What is YouTube's Copyright Match tool?
It's a new way to find re-uploads of your content on YouTube.
What are the requirements to use this tool?
Current requirements for channels are:
- Have over 100,000 subscribers.
- Be a part of the YouTube Partner Program (YPP).
However, YouTube expects to make the tool available to every creator in the YPP in the long term.
Where can I find this tool?
If you are eligible, you will see the tool in the Copyright section in your left navigation in YouTube Studio.
Can this tool find clips of my videos?
No. The tool is designed to find only full re-uploads of your videos. Although it has similar features with the Content ID tool, it will only find a match if your video is re-uploaded in full, clips will not show up in the matches. If you find a clip of your content that you’d like removed, you can always report it via the copyright webform.
How does the matching work?
After you upload your video, the tool will scan for copies. This means that the tool uses the date of upload as a reference to decide who should receive the match. Additionally, it takes currently at least 25 views for a match to be created from the re-uploaded content. Also to note, not all videos may be scanned for matches. Here are the reasons why:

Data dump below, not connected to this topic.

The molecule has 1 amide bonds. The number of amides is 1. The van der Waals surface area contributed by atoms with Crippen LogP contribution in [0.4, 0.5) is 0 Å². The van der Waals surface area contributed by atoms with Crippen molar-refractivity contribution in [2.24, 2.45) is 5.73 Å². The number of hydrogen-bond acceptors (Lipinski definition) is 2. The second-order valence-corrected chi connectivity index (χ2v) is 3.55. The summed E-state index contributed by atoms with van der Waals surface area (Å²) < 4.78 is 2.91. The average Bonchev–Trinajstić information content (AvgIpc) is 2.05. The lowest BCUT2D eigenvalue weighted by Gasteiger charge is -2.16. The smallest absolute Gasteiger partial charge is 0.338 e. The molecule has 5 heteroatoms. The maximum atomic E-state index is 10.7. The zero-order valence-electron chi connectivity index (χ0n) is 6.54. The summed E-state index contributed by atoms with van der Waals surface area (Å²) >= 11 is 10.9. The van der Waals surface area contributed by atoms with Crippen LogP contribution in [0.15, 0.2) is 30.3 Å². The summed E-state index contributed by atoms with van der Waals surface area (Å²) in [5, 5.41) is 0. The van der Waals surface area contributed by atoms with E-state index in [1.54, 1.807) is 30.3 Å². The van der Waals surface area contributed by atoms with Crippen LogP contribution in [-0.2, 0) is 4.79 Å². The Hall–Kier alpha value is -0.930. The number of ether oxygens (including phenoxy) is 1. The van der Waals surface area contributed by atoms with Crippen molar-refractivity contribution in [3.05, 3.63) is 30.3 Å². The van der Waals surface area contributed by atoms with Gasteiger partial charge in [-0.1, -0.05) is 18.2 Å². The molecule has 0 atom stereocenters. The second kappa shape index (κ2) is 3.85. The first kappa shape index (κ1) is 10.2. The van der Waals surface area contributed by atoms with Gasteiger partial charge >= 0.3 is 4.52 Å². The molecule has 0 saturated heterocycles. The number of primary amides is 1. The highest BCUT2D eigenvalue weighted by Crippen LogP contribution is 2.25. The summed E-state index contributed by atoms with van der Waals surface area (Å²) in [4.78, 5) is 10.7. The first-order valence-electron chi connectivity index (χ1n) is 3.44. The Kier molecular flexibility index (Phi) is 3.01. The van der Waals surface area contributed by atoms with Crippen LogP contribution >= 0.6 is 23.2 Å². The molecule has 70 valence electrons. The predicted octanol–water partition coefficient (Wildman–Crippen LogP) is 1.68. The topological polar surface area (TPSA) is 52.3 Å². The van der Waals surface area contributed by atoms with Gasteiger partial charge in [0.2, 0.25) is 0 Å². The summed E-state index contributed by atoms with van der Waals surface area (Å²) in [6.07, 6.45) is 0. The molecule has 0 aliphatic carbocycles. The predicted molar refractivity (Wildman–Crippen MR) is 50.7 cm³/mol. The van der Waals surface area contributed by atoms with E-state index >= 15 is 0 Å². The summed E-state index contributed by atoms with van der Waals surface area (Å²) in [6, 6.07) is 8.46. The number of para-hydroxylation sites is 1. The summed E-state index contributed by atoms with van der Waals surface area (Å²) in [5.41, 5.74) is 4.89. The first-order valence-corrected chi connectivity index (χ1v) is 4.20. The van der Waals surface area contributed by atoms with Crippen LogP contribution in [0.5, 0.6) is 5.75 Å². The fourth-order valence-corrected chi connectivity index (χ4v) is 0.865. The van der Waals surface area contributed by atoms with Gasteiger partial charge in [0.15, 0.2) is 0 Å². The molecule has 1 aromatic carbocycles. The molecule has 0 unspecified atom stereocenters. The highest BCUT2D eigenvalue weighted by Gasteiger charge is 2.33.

- You weren’t the first person to upload the video to YouTube
- The video is already protected by Content ID
- The video has a Content ID claim on it
- The video has been uploaded as private or unlisted
What can I do when a match of my video is found?
You have 3 options:
- Archive the match (do nothing).
- Get in touch with the creator that re-uploaded your content.
- Request that YouTube removes the video.
However, YouTube asks a few things from the creator before taking action on a match:
- That you carefully review each match, to make sure that you own the rights to the videos matched and ensure you believe it infringes on your copyright. You should not file a copyright takedown request for content that you do not own exclusively, such as public domain content.
- Consider whether the matched content could be considered fair use or could be subject to some other exceptions to copyright and hence not require permission for reuse.
- If you decided to contact the re-uploader, you can consider giving him 7 days to correct the issue.
Want to learn more about this tool? Check out YouTube's video below and this article.
To read YouTube's official announcement, click here.